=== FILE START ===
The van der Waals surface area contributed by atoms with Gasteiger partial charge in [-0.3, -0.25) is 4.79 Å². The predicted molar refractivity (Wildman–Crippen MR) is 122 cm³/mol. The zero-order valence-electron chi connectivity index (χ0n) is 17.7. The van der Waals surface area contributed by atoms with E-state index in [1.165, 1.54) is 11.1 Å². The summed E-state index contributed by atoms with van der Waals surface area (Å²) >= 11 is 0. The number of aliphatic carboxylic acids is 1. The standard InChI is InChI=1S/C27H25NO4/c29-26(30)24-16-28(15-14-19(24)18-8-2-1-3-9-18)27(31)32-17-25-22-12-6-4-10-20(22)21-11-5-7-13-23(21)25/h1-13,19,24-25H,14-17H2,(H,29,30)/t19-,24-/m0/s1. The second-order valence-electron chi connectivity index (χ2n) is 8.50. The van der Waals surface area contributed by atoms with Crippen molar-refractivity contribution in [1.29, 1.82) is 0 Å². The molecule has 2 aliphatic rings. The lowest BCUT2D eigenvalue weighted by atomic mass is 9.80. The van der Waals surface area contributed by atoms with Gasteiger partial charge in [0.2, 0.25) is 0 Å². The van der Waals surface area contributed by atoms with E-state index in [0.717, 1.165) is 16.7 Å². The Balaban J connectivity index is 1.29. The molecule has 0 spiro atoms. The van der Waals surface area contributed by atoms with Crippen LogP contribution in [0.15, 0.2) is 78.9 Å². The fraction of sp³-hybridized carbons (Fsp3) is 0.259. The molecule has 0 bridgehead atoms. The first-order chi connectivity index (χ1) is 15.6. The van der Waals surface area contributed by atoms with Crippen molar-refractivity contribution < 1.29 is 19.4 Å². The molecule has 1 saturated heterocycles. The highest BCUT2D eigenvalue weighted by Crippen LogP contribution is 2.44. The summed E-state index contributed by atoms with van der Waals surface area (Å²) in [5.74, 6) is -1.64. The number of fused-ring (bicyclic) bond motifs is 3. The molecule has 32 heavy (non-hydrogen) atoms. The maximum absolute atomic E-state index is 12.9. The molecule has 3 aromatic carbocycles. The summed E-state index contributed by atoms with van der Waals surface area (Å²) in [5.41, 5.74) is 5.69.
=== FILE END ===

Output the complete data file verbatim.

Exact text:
The van der Waals surface area contributed by atoms with Gasteiger partial charge in [-0.3, -0.25) is 4.79 Å². The predicted molar refractivity (Wildman–Crippen MR) is 122 cm³/mol. The zero-order valence-electron chi connectivity index (χ0n) is 17.7. The van der Waals surface area contributed by atoms with E-state index in [1.165, 1.54) is 11.1 Å². The summed E-state index contributed by atoms with van der Waals surface area (Å²) >= 11 is 0. The number of aliphatic carboxylic acids is 1. The standard InChI is InChI=1S/C27H25NO4/c29-26(30)24-16-28(15-14-19(24)18-8-2-1-3-9-18)27(31)32-17-25-22-12-6-4-10-20(22)21-11-5-7-13-23(21)25/h1-13,19,24-25H,14-17H2,(H,29,30)/t19-,24-/m0/s1. The second-order valence-electron chi connectivity index (χ2n) is 8.50. The van der Waals surface area contributed by atoms with Crippen molar-refractivity contribution in [1.29, 1.82) is 0 Å². The molecule has 2 aliphatic rings. The lowest BCUT2D eigenvalue weighted by atomic mass is 9.80. The van der Waals surface area contributed by atoms with Gasteiger partial charge in [0.2, 0.25) is 0 Å². The van der Waals surface area contributed by atoms with E-state index in [0.717, 1.165) is 16.7 Å². The Balaban J connectivity index is 1.29. The molecule has 0 spiro atoms. The van der Waals surface area contributed by atoms with Crippen LogP contribution in [0.15, 0.2) is 78.9 Å². The fraction of sp³-hybridized carbons (Fsp3) is 0.259. The molecule has 0 bridgehead atoms. The first-order chi connectivity index (χ1) is 15.6. The van der Waals surface area contributed by atoms with Crippen molar-refractivity contribution < 1.29 is 19.4 Å². The molecule has 1 saturated heterocycles. The highest BCUT2D eigenvalue weighted by Crippen LogP contribution is 2.44. The summed E-state index contributed by atoms with van der Waals surface area (Å²) in [5.74, 6) is -1.64. The number of fused-ring (bicyclic) bond motifs is 3. The molecule has 32 heavy (non-hydrogen) atoms. The maximum absolute atomic E-state index is 12.9. The molecule has 3 aromatic carbocycles. The summed E-state index contributed by atoms with van der Waals surface area (Å²) in [5.41, 5.74) is 5.69.